The Naivety of Rosaura in the Stolen Party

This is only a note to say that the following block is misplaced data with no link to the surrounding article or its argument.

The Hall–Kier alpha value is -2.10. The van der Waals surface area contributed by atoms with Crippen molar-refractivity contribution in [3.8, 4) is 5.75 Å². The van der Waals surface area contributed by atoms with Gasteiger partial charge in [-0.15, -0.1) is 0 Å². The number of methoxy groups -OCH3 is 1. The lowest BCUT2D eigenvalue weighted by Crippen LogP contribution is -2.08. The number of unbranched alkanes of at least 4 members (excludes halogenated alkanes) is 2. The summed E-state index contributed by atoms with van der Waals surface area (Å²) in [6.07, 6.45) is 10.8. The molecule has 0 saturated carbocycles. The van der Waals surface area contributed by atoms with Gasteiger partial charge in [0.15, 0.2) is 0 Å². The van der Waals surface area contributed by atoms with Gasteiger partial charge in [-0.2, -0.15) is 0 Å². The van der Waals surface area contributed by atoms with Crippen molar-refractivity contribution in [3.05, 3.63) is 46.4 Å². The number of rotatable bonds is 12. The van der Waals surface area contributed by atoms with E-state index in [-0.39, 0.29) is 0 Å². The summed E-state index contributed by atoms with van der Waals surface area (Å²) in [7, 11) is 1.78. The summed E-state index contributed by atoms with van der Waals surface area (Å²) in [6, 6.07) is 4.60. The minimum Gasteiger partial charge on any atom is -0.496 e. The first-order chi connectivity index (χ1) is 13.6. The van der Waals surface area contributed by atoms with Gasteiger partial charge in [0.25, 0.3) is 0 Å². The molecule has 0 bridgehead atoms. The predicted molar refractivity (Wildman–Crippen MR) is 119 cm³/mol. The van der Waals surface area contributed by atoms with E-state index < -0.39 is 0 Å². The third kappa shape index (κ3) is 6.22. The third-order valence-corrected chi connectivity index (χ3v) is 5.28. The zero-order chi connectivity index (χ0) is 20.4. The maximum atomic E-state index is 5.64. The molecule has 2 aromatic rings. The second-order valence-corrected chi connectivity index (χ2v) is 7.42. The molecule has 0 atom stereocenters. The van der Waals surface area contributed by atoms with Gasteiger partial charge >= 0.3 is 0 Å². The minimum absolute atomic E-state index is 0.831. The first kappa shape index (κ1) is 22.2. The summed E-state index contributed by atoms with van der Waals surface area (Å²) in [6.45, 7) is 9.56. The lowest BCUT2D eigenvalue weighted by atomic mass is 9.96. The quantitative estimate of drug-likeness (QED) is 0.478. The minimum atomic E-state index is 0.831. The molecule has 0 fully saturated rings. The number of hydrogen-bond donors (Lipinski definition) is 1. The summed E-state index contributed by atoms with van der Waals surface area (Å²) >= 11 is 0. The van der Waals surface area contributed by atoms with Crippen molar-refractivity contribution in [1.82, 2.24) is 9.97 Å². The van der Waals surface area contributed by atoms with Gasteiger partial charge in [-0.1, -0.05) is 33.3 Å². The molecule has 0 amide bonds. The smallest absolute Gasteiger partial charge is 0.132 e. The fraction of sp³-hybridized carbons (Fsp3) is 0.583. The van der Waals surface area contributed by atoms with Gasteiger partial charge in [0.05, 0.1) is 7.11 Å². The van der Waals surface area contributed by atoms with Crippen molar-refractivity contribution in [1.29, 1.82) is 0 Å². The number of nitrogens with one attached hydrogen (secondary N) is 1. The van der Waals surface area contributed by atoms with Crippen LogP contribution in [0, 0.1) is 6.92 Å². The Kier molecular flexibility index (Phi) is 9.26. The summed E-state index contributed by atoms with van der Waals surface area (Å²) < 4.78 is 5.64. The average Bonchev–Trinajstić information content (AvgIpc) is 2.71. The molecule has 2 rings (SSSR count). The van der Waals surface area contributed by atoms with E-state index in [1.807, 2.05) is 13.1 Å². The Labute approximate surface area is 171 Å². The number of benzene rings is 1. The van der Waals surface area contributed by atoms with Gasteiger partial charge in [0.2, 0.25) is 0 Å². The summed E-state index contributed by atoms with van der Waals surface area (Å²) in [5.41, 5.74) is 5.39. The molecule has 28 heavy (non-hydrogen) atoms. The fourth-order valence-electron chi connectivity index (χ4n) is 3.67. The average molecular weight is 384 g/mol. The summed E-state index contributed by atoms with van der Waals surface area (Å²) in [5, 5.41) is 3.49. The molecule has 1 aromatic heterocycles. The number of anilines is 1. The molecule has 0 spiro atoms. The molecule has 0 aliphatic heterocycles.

An experience can allow an individual to gain knowledge and skill in a certain area. It helps people understand the consequences of behaviours and lose their innocence in the process, but also gaining wisdom and maturity along the way. As well, it is a way to overcome fears and challenges, while learning new ideas and looking at life in a different light. However, an experience can sometimes affect someone in a negative way. It can allow an individual to begin to understand the truth of society and its cruelties. In the short story “The Stolen Party” written by Liliana Heker, Rosaura deeply wants to fit in. She tries really hard but after going to the party, she finds out the true harshness of society. Initially, Rosaura’s innocence clouds her judgement causing her to believe that she is invited to a rich girl’s party just as a regular party guest, going to the party despite her mother’s orders. However, when she gets to the party, she continues to believe that she is being treated as an ordinary guest like the others, not understanding what is truly happening in reality. Finally, at the end of the party, Rosaura begins to realize that people treat her differently because she is in a lower class, and was treated as a servant, not as a friend like everyone else. As a result, her innocence is lost. Liliana Hecker informs the reader of the differences between the social classes and how an experience can change a person’s perspective and how they think. She suggests how different people will get treated differently depending on where they stand in the social hierarchy.